It seems as if Toys ‘R’ Us, the children’s retail empire of the last couple decades, may not have taken its last breath just yet. Today, they decided to cancel their proposed bankruptcy auction of its brand name, registry lists, and other intellectual property assets and instead have planned to re-establish their company in the market.
For a while, many had assumed that Toys ‘R’ Us had joined the club of numerous retail conglomerates that could no longer stay alive following a recession and the emergence of online purchasing. A year ago, the company had filed for Chapter 11 bankruptcy protection in order to restructure USD$5.5 billion in debt. They then changed course this march, saying they would sell their operations abroad and close their retail locations across the United States. The failure of the iconic toy brand sent shockwaves that negatively affected the entire toy industry. When the company eventually shut down, 22,000 were out of work and the resulting loss in profits for toy producers led to further layoffs in the wider industry.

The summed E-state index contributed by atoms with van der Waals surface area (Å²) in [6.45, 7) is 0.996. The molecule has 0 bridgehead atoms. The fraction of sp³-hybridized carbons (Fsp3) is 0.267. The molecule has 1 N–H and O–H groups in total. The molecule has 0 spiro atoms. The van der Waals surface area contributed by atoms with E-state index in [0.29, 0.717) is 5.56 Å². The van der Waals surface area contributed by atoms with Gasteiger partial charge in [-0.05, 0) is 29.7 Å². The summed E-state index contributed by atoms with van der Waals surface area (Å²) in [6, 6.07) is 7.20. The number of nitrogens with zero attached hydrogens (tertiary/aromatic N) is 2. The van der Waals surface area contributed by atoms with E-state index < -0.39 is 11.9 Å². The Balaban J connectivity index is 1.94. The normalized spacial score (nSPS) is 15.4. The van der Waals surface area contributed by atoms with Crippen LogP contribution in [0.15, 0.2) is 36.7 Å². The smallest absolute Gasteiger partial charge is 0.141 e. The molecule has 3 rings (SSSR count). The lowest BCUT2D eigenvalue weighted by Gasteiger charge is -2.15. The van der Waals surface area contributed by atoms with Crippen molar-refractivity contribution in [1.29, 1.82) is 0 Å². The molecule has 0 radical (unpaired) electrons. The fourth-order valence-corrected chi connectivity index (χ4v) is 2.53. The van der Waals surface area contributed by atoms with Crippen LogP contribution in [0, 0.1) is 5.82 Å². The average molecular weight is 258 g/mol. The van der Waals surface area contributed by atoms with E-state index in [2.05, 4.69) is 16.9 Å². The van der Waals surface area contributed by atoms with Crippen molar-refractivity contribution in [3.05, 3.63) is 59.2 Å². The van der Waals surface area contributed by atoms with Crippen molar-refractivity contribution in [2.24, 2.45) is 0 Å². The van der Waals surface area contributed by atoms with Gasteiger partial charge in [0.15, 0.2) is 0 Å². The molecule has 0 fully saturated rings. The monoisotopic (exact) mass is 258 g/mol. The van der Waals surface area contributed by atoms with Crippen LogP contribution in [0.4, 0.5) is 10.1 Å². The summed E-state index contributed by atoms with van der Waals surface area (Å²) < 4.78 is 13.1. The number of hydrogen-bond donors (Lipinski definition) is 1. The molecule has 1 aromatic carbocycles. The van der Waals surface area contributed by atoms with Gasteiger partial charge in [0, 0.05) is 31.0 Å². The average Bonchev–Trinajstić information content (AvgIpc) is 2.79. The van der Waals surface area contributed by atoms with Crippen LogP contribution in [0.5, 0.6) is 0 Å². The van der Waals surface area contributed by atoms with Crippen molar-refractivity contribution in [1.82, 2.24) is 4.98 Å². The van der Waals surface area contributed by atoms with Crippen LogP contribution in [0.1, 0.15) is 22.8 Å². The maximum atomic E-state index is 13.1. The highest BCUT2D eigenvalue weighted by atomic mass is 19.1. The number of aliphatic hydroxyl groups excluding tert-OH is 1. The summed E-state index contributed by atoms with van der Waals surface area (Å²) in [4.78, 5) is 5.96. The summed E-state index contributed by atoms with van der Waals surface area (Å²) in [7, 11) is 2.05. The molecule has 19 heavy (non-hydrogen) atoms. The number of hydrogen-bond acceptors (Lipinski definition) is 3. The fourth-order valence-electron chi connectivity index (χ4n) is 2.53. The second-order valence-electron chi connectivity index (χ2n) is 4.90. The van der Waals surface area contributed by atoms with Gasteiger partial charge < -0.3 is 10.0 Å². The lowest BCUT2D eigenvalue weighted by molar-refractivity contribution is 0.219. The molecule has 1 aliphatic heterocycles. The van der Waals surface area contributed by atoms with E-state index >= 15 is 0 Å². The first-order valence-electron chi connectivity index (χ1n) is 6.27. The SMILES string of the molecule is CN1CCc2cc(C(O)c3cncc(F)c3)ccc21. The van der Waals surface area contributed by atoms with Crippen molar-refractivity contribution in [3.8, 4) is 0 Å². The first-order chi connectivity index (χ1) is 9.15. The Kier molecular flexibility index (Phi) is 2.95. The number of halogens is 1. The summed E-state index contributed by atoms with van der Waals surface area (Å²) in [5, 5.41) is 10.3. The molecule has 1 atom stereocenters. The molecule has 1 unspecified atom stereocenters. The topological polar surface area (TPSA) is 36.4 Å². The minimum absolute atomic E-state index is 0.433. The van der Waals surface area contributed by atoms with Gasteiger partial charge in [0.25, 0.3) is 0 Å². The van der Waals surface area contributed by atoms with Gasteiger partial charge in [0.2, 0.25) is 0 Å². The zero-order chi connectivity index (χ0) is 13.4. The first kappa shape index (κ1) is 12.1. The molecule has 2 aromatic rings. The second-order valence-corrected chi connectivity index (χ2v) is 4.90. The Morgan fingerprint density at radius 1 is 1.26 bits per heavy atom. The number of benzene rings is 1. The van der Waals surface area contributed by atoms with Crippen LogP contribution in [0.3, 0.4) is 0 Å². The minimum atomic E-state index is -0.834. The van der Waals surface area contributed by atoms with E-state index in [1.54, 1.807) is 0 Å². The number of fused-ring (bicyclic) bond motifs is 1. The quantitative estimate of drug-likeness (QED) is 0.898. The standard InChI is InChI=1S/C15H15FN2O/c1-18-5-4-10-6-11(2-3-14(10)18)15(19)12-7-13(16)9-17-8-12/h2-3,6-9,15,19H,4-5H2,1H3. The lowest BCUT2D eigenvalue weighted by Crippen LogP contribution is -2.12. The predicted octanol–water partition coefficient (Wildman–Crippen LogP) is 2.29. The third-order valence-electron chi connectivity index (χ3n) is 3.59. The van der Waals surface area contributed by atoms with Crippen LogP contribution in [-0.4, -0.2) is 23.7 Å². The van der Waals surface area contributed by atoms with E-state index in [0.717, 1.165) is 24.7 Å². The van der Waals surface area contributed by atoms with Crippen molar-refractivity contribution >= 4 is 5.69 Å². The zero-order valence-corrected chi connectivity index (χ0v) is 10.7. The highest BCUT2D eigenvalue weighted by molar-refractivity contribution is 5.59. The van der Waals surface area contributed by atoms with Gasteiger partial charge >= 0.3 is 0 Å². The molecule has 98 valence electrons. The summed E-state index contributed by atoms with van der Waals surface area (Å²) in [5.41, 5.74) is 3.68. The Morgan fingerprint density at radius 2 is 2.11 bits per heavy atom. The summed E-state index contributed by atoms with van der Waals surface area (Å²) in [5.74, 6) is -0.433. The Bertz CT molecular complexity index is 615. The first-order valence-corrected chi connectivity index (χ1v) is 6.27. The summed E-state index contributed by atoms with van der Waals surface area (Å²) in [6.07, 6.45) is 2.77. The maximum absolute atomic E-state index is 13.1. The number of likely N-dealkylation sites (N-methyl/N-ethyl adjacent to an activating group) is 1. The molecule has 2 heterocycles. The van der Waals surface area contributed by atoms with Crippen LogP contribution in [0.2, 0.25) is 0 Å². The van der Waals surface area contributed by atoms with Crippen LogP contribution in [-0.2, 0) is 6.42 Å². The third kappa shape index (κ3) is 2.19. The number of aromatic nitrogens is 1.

Having planned an intellectual property auction, it was believed that they would sell their assets to alleviate their financial turmoil. However, despite receiving a plethora of qualified bids, a group of investors are trying to reinvigorate the old brand and its assets like Geoffrey the giraffe.
The bankrupt realtor’s debtors are attempting to make a new Toys ‘R’ Us and Babies ‘R’ Us branding that will keep pre-existing global licensing agreements and help invest and develop in retail distributers. Those leadings its recovery claim the bid was in no way a superior plan to revive the company. It would neither offer “probable economic recovery” to creditors nor noticeable benefits to remaining shareholders.
The investors said they would work with potential partners to draw up new initiatives that “could bring back these iconic brands in a new and imagined way”.